Shooting into the sun allows you some interesting lens flare. This produces some really cool shots.

And it overexposed the lens flare so that the face was not underexposed.

This photo will be softer as the shadows are more subtle on the face. And the flare that floods the photo makes an interesting outdoor portrait.

photo of a male model standing outdoors in natural light
Photo by Joël Assuied on Unsplash

8. Experiment with Side Lighting

Sidelight is particularly effective on flat but slightly curved surfaces, like a model’s stomach. It helps to give natural light photography a soft touch.

Side lighting is the most adaptable but it’s also the easiest to get wrong. You have to be careful about the angle from which it is cast on your subject.

Side lighting can cast ugly shadows across a model’s face. But because it casts shadows, it is often used to highlight contours. It is especially effective when you’re aiming to highlight an athlete’s muscles.

photo of a male model outdoors with side light
Photo by 𝕷𝖚𝖈𝖗𝖊𝖆𝖙𝖎𝖛𝖊 on Unsplash

7. Learn to Use Natural Light Indoors

Window lighting is probably my favourite indoor photography lighting. You can use it for anything. Window lighting is a form of side lighting and heavily dependent on the distance from the light source.

Light disperses about the room, spreading the light about, as this distance increases. The closer the subject is to the window, the more the light will wrap around. This is similar to what happens when using softboxes.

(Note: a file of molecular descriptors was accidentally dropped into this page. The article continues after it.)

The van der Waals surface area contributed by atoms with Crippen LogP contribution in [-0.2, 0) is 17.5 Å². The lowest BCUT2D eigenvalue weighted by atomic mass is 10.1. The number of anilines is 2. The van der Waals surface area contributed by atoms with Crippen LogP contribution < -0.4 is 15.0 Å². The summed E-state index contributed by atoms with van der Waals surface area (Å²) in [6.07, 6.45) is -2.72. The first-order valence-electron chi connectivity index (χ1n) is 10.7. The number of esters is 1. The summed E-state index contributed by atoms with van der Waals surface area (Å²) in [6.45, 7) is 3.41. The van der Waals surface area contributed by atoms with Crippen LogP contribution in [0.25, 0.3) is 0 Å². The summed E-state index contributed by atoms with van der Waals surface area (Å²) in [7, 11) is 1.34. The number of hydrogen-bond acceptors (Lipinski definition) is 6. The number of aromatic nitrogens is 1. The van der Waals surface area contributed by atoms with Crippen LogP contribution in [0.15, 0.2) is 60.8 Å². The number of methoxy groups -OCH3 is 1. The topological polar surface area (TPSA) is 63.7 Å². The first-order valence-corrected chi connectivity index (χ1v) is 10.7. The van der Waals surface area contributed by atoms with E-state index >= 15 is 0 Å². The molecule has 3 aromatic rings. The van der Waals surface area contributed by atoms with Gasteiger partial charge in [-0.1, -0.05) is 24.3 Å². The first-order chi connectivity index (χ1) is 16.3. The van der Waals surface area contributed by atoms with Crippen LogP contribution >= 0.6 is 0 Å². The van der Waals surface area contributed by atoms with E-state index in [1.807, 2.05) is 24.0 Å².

Wedding photo of a bride looking out of the window
Photo by Marius Muresan on Unsplash

Moving the subject away from the window creates harder shadows and stronger contrast between the two sides of the face.

Natural window light can be the best way to brighten a subject.

photo of a couple hugginf each other under a stairway
Photo by Andrew Welch on Unsplash

6. Look for Reflected Natural Light

Natural light that is reflected off of surfaces can change an entire photograph. It can be reflected off of walls, the ground, or any other surface.

This reflected light creates a soft glow. When the sky bounces light off the surfaces on the ground, the colour of the entire scene starts to change. This is demonstrated in the photo below. The light bouncing off the yellow walls casts a reflection on the girl’s face.

A woman indoors shot with natural lighting photography

5. Make Your Photos Unique with Dappled Light

Another way to capture beautiful images with natural lighting is to use dappled light.

Dappled light is the result of sunlight that shines through tree leaves to create interesting patterned shadows.

Portrait photo of a woman with natural light

4. Switch Off the Lights

If you are shooting indoors, switch off any lights. Artificial lights don’t mix well with natural lighting. This can have a negative effect on the white balance and create unnatural skin tones. The best way to avoid this is to switch off electric lights.

Portrait photo of a woman sitting on a chair indoors

3. Use a Polarising Filter

Sometimes you have to shoot in the middle of the day. While the lighting is hard to work with during this time of day, it would be a shame not to use the time to get some decent photos.

If you know how to handle the lighting, it ceases to be a problem. In this case, you can use a polarising filter. A polarising filter will bring out the color and soften hard light.

photo of a polarising filter